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The CALBC Silver Standard Corpus for Biomedical Named Entities — A Study in Harmonizing the Contributions from Four Independent Named Entity Taggers
Dietrich Rebholz-Schuhmann | Antonio José Jimeno Yepes | Erik M. van Mulligen | Ning Kang | Jan Kors | David Milward | Peter Corbett | Ekaterina Buyko | Katrin Tomanek | Elena Beisswanger | Udo Hahn
Proceedings of the Seventh International Conference on Language Resources and Evaluation (LREC'10)

The production of gold standard corpora is time-consuming and costly. We propose an alternative: the ‚silver standard corpus‘ (SSC), a corpus that has been generated by the harmonisation of the annotations that have been delivered from a selection of annotation systems. The systems have to share the type system for the annotations and the harmonisation solution has use a suitable similarity measure for the pair-wise comparison of the annotations. The annotation systems have been evaluated against the harmonised set (630.324 sentences, 15,956,841 tokens). We can demonstrate that the annotation of proteins and genes shows higher diversity across all used annotation solutions leading to a lower agreement against the harmonised set in comparison to the annotations of diseases and species. An analysis of the most frequent annotations from all systems shows that a high agreement amongst systems leads to the selection of terms that are suitable to be kept in the harmonised set. This is the first large-scale approach to generate an annotated corpus from automated annotation systems. Further research is required to understand, how the annotations from different systems have to be combined to produce the best annotation result for a harmonised corpus.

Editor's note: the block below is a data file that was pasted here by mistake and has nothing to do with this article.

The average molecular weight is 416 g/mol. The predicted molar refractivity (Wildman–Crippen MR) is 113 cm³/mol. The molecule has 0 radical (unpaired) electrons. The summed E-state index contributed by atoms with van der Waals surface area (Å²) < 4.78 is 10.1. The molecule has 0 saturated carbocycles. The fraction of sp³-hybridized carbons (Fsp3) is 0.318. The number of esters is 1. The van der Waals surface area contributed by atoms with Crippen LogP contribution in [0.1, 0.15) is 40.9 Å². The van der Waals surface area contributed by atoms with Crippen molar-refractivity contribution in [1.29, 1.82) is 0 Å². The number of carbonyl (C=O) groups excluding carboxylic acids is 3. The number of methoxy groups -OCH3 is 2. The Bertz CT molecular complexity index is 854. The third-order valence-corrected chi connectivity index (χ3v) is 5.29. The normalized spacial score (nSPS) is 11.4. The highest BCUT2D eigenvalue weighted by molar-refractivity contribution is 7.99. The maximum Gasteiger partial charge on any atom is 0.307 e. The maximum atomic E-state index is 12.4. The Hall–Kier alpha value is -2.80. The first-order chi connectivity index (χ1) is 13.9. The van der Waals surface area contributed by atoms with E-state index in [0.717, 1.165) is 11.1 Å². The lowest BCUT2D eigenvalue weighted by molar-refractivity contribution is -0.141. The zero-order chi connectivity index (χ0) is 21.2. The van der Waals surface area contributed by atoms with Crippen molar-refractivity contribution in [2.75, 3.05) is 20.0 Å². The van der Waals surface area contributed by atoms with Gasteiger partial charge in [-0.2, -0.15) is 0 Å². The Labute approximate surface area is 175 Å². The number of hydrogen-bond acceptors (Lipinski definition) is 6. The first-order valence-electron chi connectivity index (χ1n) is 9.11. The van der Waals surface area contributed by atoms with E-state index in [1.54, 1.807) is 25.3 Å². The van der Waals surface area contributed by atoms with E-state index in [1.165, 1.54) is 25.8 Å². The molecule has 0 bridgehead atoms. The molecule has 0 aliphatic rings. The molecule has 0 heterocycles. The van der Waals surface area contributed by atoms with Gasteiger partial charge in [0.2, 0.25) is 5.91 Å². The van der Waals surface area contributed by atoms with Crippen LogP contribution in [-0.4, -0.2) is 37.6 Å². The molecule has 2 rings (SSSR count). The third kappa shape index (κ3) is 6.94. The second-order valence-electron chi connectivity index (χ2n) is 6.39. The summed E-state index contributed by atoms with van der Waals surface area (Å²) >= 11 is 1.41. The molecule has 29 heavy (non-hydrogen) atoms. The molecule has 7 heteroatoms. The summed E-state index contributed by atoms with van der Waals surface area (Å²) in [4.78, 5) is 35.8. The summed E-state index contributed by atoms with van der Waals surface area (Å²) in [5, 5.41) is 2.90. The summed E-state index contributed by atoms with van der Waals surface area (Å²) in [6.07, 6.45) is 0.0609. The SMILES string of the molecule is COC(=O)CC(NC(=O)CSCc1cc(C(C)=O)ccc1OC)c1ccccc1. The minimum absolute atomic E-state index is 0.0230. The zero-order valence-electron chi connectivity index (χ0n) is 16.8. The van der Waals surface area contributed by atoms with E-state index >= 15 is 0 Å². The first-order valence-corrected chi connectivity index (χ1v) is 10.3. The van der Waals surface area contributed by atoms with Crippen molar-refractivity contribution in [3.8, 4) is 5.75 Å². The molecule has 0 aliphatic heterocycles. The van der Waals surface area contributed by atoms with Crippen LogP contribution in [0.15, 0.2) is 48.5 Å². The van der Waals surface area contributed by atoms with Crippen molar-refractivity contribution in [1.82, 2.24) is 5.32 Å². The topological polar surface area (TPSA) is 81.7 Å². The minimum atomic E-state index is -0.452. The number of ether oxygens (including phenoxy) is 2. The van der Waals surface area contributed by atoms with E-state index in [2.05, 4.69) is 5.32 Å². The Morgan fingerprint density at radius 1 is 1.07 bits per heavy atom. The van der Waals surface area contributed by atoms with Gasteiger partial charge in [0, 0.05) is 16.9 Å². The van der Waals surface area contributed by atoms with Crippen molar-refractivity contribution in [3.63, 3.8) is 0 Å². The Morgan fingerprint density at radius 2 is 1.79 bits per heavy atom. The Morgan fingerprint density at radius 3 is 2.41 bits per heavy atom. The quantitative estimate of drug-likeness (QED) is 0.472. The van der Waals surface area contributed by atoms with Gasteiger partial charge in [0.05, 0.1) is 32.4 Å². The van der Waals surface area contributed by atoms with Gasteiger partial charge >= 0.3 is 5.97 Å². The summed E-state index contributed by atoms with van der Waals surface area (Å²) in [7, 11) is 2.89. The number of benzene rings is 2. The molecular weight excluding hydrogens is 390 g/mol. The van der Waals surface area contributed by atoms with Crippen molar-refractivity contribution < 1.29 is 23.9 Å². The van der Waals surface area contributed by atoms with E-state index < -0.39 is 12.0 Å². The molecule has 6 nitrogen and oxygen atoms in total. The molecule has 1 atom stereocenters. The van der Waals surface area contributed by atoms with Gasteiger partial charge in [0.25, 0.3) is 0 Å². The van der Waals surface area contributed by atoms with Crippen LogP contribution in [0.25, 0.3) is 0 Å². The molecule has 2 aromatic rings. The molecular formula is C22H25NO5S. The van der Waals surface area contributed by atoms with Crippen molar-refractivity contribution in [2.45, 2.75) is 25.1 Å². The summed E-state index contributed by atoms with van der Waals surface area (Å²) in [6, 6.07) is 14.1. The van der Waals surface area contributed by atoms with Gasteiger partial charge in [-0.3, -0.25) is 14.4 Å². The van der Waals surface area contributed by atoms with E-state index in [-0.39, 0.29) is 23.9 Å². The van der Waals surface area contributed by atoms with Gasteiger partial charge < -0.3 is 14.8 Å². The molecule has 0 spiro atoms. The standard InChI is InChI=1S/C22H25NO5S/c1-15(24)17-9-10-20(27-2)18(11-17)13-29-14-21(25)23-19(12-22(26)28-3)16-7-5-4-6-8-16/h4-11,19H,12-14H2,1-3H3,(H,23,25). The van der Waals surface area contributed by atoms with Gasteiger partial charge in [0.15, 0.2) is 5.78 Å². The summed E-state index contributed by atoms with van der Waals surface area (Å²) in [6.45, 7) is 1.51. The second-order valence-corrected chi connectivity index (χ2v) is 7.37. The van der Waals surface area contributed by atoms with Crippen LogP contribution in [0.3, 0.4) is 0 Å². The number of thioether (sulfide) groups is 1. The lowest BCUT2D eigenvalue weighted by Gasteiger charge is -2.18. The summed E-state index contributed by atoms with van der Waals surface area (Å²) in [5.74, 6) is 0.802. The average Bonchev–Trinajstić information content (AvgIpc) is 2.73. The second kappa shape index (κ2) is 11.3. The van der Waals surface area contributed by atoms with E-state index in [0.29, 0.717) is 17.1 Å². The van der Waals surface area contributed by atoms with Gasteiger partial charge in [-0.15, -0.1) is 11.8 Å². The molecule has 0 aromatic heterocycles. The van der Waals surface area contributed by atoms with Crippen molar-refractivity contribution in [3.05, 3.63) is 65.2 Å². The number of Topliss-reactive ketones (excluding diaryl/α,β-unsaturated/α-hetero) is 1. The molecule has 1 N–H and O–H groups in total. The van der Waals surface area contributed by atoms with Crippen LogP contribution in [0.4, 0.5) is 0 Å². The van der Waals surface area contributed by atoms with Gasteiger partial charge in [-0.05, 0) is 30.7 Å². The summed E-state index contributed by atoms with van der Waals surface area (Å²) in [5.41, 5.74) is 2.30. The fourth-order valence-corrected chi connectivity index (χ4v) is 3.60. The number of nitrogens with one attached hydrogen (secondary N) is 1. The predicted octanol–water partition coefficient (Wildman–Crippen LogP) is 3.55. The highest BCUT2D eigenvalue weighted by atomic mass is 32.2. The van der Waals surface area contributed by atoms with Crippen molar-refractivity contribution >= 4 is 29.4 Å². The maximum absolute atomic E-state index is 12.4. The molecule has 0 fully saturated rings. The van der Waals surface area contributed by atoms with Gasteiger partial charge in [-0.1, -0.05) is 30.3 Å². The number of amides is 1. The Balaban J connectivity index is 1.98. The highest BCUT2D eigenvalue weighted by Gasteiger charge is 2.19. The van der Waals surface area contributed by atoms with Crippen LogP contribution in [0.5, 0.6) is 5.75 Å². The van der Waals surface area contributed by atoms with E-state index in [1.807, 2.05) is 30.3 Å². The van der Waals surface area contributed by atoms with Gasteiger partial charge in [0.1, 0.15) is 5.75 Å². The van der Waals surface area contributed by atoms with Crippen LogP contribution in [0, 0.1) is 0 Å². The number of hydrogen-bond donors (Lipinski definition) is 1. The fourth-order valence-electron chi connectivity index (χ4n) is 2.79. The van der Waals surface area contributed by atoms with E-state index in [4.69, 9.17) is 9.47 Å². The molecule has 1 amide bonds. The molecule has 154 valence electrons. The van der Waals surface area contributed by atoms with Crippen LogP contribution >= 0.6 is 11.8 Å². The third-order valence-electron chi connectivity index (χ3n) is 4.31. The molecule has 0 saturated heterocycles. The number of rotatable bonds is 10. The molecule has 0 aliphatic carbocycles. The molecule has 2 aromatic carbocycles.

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Building a BioWordNet Using WordNet Data Structures and WordNet’s Software Infrastructure–A Failure Story
Michael Poprat | Elena Beisswanger | Udo Hahn
Software Engineering, Testing, and Quality Assurance for Natural Language Processing

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Semantic Annotations for Biology: a Corpus Development Initiative at the Jena University Language & Information Engineering (JULIE) Lab
Udo Hahn | Elena Beisswanger | Ekaterina Buyko | Michael Poprat | Katrin Tomanek | Joachim Wermter
Proceedings of the Sixth International Conference on Language Resources and Evaluation (LREC'08)

We provide an overview of corpus building efforts at the Jena University Language & Information Engineering (JULIE) Lab which are focused on life science documents. Special emphasis is laid on semantic annotations in terms of a large amount of biomedical named entities (almost 100 entity types), semantic relations, as well as discourse phenomena, reference relations in particular.